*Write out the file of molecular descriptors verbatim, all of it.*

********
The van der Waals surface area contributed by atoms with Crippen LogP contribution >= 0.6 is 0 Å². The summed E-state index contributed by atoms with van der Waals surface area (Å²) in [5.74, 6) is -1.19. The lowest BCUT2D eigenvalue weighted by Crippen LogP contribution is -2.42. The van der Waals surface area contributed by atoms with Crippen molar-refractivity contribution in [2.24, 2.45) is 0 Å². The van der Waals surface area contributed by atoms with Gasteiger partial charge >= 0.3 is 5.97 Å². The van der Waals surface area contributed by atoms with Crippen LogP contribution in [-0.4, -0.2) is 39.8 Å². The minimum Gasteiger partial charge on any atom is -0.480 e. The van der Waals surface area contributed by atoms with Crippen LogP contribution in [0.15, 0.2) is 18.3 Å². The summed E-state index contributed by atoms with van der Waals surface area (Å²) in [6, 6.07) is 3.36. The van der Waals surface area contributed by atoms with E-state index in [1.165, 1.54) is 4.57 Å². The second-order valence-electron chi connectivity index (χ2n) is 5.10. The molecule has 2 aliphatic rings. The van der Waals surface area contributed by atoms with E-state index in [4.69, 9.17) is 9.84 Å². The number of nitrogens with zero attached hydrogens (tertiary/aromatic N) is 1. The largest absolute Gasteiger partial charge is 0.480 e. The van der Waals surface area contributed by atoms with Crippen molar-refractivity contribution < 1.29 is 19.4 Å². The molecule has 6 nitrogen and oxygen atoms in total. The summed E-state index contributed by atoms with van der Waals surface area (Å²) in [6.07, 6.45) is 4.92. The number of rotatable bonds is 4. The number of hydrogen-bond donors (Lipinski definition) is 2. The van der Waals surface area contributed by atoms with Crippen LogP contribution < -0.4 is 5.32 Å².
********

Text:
The van der Waals surface area contributed by atoms with Crippen LogP contribution >= 0.6 is 0 Å². The summed E-state index contributed by atoms with van der Waals surface area (Å²) in [5.74, 6) is -1.19. The lowest BCUT2D eigenvalue weighted by Crippen LogP contribution is -2.42. The van der Waals surface area contributed by atoms with Crippen molar-refractivity contribution in [2.24, 2.45) is 0 Å². The van der Waals surface area contributed by atoms with Gasteiger partial charge >= 0.3 is 5.97 Å². The van der Waals surface area contributed by atoms with Crippen LogP contribution in [-0.4, -0.2) is 39.8 Å². The minimum Gasteiger partial charge on any atom is -0.480 e. The van der Waals surface area contributed by atoms with Crippen LogP contribution in [0.15, 0.2) is 18.3 Å². The summed E-state index contributed by atoms with van der Waals surface area (Å²) in [6, 6.07) is 3.36. The van der Waals surface area contributed by atoms with E-state index in [1.165, 1.54) is 4.57 Å². The second-order valence-electron chi connectivity index (χ2n) is 5.10. The molecule has 2 aliphatic rings. The van der Waals surface area contributed by atoms with E-state index in [4.69, 9.17) is 9.84 Å². The number of nitrogens with zero attached hydrogens (tertiary/aromatic N) is 1. The largest absolute Gasteiger partial charge is 0.480 e. The van der Waals surface area contributed by atoms with Crippen molar-refractivity contribution < 1.29 is 19.4 Å². The molecule has 6 nitrogen and oxygen atoms in total. The summed E-state index contributed by atoms with van der Waals surface area (Å²) in [6.07, 6.45) is 4.92. The number of rotatable bonds is 4. The number of hydrogen-bond donors (Lipinski definition) is 2. The van der Waals surface area contributed by atoms with Crippen LogP contribution < -0.4 is 5.32 Å².